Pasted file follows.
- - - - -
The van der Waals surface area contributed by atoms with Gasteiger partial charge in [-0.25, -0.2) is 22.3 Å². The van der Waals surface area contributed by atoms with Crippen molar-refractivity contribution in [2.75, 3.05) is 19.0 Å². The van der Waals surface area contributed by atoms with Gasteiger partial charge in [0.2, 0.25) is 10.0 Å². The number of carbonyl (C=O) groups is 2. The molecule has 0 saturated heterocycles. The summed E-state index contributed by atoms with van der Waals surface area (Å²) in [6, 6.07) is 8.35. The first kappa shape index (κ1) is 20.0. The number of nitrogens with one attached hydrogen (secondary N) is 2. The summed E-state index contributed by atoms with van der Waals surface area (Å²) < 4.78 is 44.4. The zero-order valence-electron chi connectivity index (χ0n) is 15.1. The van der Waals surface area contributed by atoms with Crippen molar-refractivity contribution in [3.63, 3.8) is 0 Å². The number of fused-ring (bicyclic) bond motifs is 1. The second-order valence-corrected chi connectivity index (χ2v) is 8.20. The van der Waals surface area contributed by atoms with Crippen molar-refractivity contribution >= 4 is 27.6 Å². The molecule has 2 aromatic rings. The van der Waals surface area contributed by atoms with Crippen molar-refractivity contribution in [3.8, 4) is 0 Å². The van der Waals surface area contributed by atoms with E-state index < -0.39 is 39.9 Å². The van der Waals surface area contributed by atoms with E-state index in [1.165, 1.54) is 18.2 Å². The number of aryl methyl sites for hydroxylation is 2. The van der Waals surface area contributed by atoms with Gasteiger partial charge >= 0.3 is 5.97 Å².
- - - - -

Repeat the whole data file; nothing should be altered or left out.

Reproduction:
The van der Waals surface area contributed by atoms with Gasteiger partial charge in [-0.25, -0.2) is 22.3 Å². The van der Waals surface area contributed by atoms with Crippen molar-refractivity contribution in [2.75, 3.05) is 19.0 Å². The van der Waals surface area contributed by atoms with Gasteiger partial charge in [0.2, 0.25) is 10.0 Å². The number of carbonyl (C=O) groups is 2. The molecule has 0 saturated heterocycles. The summed E-state index contributed by atoms with van der Waals surface area (Å²) in [6, 6.07) is 8.35. The first kappa shape index (κ1) is 20.0. The number of nitrogens with one attached hydrogen (secondary N) is 2. The summed E-state index contributed by atoms with van der Waals surface area (Å²) < 4.78 is 44.4. The zero-order valence-electron chi connectivity index (χ0n) is 15.1. The van der Waals surface area contributed by atoms with Crippen molar-refractivity contribution in [3.63, 3.8) is 0 Å². The number of fused-ring (bicyclic) bond motifs is 1. The second-order valence-corrected chi connectivity index (χ2v) is 8.20. The van der Waals surface area contributed by atoms with Crippen molar-refractivity contribution >= 4 is 27.6 Å². The molecule has 2 aromatic rings. The van der Waals surface area contributed by atoms with Crippen molar-refractivity contribution in [3.8, 4) is 0 Å². The van der Waals surface area contributed by atoms with E-state index < -0.39 is 39.9 Å². The van der Waals surface area contributed by atoms with E-state index in [1.165, 1.54) is 18.2 Å². The number of aryl methyl sites for hydroxylation is 2. The van der Waals surface area contributed by atoms with Gasteiger partial charge >= 0.3 is 5.97 Å².